How many lives are enough?
I thought it might be an overkill to do another piece on gender-based violence. Then I immediately countered my own thought with “but it can’t be, not when every other day we are subjected to headlines with the names of more fallen soldiers in the war against Gender-based violence”.
I don’t know why I am always more angered by GBV murder reports during August. I think it’s because I feel like men go out of their way to make sure that we women know they don’t value our lives. Not even under the guise of a whole month dedicated solely to women will they think twice before shamelessly taking one of our lives.
Worse than that for me, is that the ones we hear about are only the ones who made the news. There are 100s more that we don’t hear about. I think every person reading this piece today knows of someone who has been brutally assaulted, raped or murdered but their story didn’t make the news. As I’m writing this I immediately get a flashback of someone I know who was raped and murdered in her house by her ex-husband and the father of her children while one of their sons listened helplessly from a locked bathroom.
How are we still here South Africa? Is it because the men who do this do not know the effect their actions have on the children whose mothers they have taken away? Or is it because they simply DO NOT CARE? Do they not know that when they exercise their patriarchal-society inducted male privilege over a life that was never theirs to take; it affects a whole family, a whole community, a whole nation?
It pains me to think that these very perpetrators have younger men, who lack the presence of a positive male role model, looking up to them. Thinking, “if he could get away with it, then I probably will too”. These perpetrators are so often heroed for their publicly displayed micro-aggressions. We hear men in conversation or jokingly say – ‘is by my hierso’, we hear them discuss disciplining their women ‘met ‘n plat hand’ nothing too hectic. ‘(ungandi qheli) Andi qhelwa ngumfazi’ – loosely translated to “she shouldn’t get fresh with me, I don’t get told by a woman” and in this day and age these men are still loudly applauded by others and only silently condemned.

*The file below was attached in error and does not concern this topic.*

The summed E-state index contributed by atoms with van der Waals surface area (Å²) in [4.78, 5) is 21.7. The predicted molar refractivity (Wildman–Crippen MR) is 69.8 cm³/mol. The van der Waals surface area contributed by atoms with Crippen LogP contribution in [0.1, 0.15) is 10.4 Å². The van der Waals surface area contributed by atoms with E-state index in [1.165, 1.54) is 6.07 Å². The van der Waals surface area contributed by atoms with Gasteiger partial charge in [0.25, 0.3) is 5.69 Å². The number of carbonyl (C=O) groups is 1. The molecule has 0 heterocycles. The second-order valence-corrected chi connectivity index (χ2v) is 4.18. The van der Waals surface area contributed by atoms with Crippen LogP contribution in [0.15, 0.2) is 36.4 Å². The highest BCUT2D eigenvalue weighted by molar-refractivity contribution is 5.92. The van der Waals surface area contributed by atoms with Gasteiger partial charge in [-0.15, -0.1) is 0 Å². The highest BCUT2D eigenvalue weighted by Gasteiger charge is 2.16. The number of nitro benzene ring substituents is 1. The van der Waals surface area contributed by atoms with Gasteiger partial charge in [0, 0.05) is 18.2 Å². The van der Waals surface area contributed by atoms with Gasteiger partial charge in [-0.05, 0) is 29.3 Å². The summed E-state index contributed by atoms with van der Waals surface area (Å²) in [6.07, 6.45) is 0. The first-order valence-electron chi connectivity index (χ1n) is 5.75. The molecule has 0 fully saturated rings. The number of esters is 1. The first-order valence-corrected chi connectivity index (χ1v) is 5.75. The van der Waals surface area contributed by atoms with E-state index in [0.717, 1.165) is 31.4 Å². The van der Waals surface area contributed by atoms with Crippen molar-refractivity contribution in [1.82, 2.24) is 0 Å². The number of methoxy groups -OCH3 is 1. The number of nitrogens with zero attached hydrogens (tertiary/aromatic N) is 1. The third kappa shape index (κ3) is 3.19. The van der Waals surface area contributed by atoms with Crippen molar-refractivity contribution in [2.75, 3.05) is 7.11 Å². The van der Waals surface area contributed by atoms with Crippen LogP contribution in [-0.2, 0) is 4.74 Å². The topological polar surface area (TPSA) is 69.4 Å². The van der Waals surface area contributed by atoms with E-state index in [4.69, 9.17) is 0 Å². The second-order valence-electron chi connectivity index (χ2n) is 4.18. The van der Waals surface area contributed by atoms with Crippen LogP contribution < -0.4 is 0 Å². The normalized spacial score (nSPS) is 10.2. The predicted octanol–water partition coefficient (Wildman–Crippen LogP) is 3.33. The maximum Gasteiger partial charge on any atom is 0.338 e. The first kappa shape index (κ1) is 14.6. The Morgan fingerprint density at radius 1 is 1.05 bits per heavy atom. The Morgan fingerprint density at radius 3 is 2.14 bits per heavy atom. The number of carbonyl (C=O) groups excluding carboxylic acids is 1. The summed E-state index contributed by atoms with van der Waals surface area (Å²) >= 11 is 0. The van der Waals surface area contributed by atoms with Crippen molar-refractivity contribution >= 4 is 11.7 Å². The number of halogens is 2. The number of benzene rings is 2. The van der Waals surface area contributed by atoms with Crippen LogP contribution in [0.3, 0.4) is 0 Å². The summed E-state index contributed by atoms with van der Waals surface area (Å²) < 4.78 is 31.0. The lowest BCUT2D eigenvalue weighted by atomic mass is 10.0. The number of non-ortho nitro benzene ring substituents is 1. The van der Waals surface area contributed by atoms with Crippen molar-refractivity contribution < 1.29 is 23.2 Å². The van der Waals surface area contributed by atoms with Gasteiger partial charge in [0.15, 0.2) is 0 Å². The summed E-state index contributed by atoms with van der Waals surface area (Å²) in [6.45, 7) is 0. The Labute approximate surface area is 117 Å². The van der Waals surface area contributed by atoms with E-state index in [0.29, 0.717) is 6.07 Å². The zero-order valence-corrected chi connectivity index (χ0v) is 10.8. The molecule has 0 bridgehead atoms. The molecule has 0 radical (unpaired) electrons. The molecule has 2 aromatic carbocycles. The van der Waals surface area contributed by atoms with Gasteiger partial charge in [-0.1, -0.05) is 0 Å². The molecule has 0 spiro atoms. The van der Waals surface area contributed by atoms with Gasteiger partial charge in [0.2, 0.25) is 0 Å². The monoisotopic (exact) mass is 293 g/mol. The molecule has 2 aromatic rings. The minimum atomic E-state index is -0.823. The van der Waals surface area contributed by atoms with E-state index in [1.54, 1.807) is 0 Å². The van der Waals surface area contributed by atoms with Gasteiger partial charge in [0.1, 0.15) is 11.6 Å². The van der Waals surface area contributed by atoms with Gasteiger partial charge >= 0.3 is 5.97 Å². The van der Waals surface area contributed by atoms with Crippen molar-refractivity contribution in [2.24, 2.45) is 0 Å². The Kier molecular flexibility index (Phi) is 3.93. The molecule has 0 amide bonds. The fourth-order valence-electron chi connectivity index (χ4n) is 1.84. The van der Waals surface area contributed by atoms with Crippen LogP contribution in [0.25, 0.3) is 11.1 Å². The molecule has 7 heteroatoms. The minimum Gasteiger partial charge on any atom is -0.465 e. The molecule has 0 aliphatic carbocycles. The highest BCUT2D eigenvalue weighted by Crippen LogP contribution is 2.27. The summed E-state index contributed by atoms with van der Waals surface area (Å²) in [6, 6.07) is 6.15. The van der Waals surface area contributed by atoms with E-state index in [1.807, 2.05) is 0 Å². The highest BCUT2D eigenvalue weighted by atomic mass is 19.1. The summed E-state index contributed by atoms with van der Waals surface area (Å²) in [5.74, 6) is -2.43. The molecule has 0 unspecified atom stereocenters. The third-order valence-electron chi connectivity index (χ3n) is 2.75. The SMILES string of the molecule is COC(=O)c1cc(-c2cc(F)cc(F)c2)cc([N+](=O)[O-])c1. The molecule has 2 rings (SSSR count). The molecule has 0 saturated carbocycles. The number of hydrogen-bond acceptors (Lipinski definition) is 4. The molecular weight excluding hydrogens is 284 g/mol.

A young man, very dear to my heart, Cantona James lost his mother at the age of 13 (having just started high school) and his little sister Kelly a mere 8 years old at the time.
I remember Thea being one of the most supportive mothers I knew, she was at every school prize-giving, sport gathering, whatever her kids were into; she was there cheering them on. She volunteered at school functions at every opportunity she could. She still made Cantona kiss her goodbye, even in his prime teenage years, when she dropped him off at school. Kelly was the top academic achiever of her grade every year and we could all see the endless potential she had to become everything she dreamed of being – I mean she had the support of a mother who would sacrifice it all for her.
This life they knew was snatched away from them by the hands of a murderer. Now they are in a world where they can rely only on each other, where a 22 year old is forced to grow up, and be a fully-fledged adult in order to make the best decisions he can for him and his little sister, who at 16 turning 17 is not so little anymore. Kids who knew the unconditional love of a mother no longer have that. Yes, they have the love of a grandmother, aunt or old friend of their mother’s, however, all mothers know; there is no one that could possibly give your child the unconditional self-sacrificial love you do.
These perpetrators have left the kids of Thea James, Nkosihile Nkambule, Lawren Shernice Jonathan and countless others with no mother to share their wins with. No mother to go cry to when their worlds seem to be crumbling. They have left them with no mother to protect them from their father, uncle or lover who tries to harm them, they are left with no mother who would die for them before letting devastation befall them.
Some of these victims themselves are just kids. Kids who don’t deserve their view of the world and freedom of choice to be soiled and revoked by a man who has decided what he would do with his authority, with his role as a father, brother or son.
We mourn the safety of our mothers, sisters, daughters, the lives of Tazne Van Wyk, Kwasa Zozo Lugalo, Nkosiphile Nkambule, and so many more who we’ve lost in this war on unequal battle grounds.
Dear Mr Perpetrator, think not only of your own life, and the life you wrongfully intend to terminate. Think of what your actions will leave – those left behind – without.